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Division of Laura Lee
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A Conversation with Bill Manning
Matt Peterson
December 9, 2001

The Banned

Matt Peterson: Who are you, what are your instruments, and where do you live?

Bill Manning: We are Brian, Tom and me (Bill), brothers in crime. We are bass, drums, and guitar&vocals respectively. We're two-thirds Manhattan and one-third Bronx. We rehearse at our folks' house in Yonkers.

Matt Peterson: How long have you been together? Have there been any lineup changes, and how drastic were they?

Bill: We still play a few of the old songs from the original line-up five years ago, but about three years ago Brian took over bass privileges and I started singing. We added our friend James on guitar, which really expanded our sound. Not to mention, we were so young, we were simply getting better at our instruments and I guess we just developed our own style. James has since departed and we're looking for a new full time guy or gal.

Matt Peterson: What have you released? Where can I buy your releases?

Bill: We did an old seven inch and a series of demos, which have since gone "out of print." Our new cd Songs of Innocence and Experience is the best effort we've put forth to date anyway. I'd hate to use this as an ad, so I'll just say you can find us on the web somewheres.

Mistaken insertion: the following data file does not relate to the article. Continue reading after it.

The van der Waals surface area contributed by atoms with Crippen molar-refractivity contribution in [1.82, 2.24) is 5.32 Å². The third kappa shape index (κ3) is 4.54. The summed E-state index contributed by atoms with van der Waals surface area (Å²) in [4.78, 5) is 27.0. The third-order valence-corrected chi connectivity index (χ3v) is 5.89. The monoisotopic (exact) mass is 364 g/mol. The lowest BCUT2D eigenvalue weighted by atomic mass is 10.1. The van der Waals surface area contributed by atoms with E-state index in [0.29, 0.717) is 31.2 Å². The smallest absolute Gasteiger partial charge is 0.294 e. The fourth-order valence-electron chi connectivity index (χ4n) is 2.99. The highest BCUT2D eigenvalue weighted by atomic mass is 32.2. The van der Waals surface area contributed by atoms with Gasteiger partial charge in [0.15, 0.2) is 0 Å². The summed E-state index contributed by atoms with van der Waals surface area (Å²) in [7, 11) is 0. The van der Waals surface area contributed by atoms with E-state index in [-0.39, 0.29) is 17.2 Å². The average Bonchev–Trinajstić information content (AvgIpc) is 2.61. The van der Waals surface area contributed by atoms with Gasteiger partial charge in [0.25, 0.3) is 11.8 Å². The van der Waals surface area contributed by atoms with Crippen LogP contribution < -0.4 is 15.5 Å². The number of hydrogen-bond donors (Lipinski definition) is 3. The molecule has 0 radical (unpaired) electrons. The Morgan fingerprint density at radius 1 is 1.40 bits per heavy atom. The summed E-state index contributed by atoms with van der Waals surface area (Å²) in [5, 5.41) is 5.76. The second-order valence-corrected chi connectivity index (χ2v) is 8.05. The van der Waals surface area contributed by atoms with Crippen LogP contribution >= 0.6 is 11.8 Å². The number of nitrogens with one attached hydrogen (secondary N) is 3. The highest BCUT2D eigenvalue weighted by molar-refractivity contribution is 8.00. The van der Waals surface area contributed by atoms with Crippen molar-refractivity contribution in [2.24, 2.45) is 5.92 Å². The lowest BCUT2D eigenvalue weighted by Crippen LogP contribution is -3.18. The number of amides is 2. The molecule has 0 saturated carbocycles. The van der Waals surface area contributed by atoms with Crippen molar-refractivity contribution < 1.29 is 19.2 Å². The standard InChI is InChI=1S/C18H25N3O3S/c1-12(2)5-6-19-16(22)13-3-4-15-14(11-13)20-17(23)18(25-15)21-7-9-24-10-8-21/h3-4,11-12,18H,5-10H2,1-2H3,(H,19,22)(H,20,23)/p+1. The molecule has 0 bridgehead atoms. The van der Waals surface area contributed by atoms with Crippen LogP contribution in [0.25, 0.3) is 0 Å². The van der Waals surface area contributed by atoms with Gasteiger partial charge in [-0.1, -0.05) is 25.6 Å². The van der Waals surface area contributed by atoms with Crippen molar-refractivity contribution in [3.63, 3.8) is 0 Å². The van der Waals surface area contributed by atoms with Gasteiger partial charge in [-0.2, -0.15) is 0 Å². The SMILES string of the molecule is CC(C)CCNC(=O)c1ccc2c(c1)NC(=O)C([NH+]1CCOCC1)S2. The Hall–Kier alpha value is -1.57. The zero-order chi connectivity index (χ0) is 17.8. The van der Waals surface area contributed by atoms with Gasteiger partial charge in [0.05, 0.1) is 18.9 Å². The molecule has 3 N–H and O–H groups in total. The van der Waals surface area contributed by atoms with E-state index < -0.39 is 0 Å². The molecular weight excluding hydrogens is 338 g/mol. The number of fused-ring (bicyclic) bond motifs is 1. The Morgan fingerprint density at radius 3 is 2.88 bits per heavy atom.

Matt Peterson: Do you have any plans to release anything in the near future?

Bill: We've got so much cool new stuff, I'd love to get it out, I really do think it's great, but we're working on finding a new guitarist, which is our major focus. Besides, I doubt we have the money to record again so soon.

Matt Peterson: Have you ever been played on the radio? If so, which stations?

Bill: I think a friend of ours in Oklahoma is hooking us up on a radio station there, playing some stuff off the cd. Other than that, we played live on NYU radio once, and another live set on a radio station in Sacramento, the name of which I cannot recall.

Matt Peterson: Where have you been written about?

Bill: We haven't gotten much press other than sending out our stuff for short reviews in fanzines and such. We don't really seek out any press, and god knows it won't just fall into your lap these days.